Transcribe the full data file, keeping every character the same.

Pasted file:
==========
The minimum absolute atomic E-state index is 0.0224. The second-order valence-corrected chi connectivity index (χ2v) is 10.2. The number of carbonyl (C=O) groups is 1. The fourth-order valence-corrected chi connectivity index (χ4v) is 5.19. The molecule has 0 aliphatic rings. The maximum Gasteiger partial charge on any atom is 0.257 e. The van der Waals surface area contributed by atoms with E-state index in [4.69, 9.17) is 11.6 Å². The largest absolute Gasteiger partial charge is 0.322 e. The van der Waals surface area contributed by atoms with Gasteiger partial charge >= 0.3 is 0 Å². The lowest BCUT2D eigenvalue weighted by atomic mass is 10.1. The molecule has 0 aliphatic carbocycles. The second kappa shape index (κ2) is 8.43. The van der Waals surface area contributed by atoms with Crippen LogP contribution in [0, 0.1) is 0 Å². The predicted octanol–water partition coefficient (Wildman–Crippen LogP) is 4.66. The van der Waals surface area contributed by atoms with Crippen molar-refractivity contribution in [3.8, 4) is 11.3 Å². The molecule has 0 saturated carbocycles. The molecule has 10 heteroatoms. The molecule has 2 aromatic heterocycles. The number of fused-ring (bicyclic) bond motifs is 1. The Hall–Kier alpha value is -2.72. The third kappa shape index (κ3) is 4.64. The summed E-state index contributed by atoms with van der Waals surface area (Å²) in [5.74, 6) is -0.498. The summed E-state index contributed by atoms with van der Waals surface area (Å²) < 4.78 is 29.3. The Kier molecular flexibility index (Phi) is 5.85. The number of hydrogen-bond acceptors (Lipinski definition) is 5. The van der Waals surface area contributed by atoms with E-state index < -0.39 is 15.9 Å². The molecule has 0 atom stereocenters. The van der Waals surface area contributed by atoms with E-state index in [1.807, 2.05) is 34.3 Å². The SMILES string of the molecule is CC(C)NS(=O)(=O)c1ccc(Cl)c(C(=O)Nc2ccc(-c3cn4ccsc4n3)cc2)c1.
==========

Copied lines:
The minimum absolute atomic E-state index is 0.0224. The second-order valence-corrected chi connectivity index (χ2v) is 10.2. The number of carbonyl (C=O) groups is 1. The fourth-order valence-corrected chi connectivity index (χ4v) is 5.19. The molecule has 0 aliphatic rings. The maximum Gasteiger partial charge on any atom is 0.257 e. The van der Waals surface area contributed by atoms with E-state index in [4.69, 9.17) is 11.6 Å². The largest absolute Gasteiger partial charge is 0.322 e. The van der Waals surface area contributed by atoms with Gasteiger partial charge >= 0.3 is 0 Å². The lowest BCUT2D eigenvalue weighted by atomic mass is 10.1. The molecule has 0 aliphatic carbocycles. The second kappa shape index (κ2) is 8.43. The van der Waals surface area contributed by atoms with Crippen LogP contribution in [0, 0.1) is 0 Å². The predicted octanol–water partition coefficient (Wildman–Crippen LogP) is 4.66. The van der Waals surface area contributed by atoms with Crippen molar-refractivity contribution in [3.8, 4) is 11.3 Å². The molecule has 0 saturated carbocycles. The molecule has 10 heteroatoms. The molecule has 2 aromatic heterocycles. The number of fused-ring (bicyclic) bond motifs is 1. The Hall–Kier alpha value is -2.72. The third kappa shape index (κ3) is 4.64. The summed E-state index contributed by atoms with van der Waals surface area (Å²) in [5.74, 6) is -0.498. The summed E-state index contributed by atoms with van der Waals surface area (Å²) < 4.78 is 29.3. The Kier molecular flexibility index (Phi) is 5.85. The number of hydrogen-bond acceptors (Lipinski definition) is 5. The van der Waals surface area contributed by atoms with E-state index < -0.39 is 15.9 Å². The molecule has 0 atom stereocenters. The van der Waals surface area contributed by atoms with E-state index in [1.807, 2.05) is 34.3 Å². The SMILES string of the molecule is CC(C)NS(=O)(=O)c1ccc(Cl)c(C(=O)Nc2ccc(-c3cn4ccsc4n3)cc2)c1.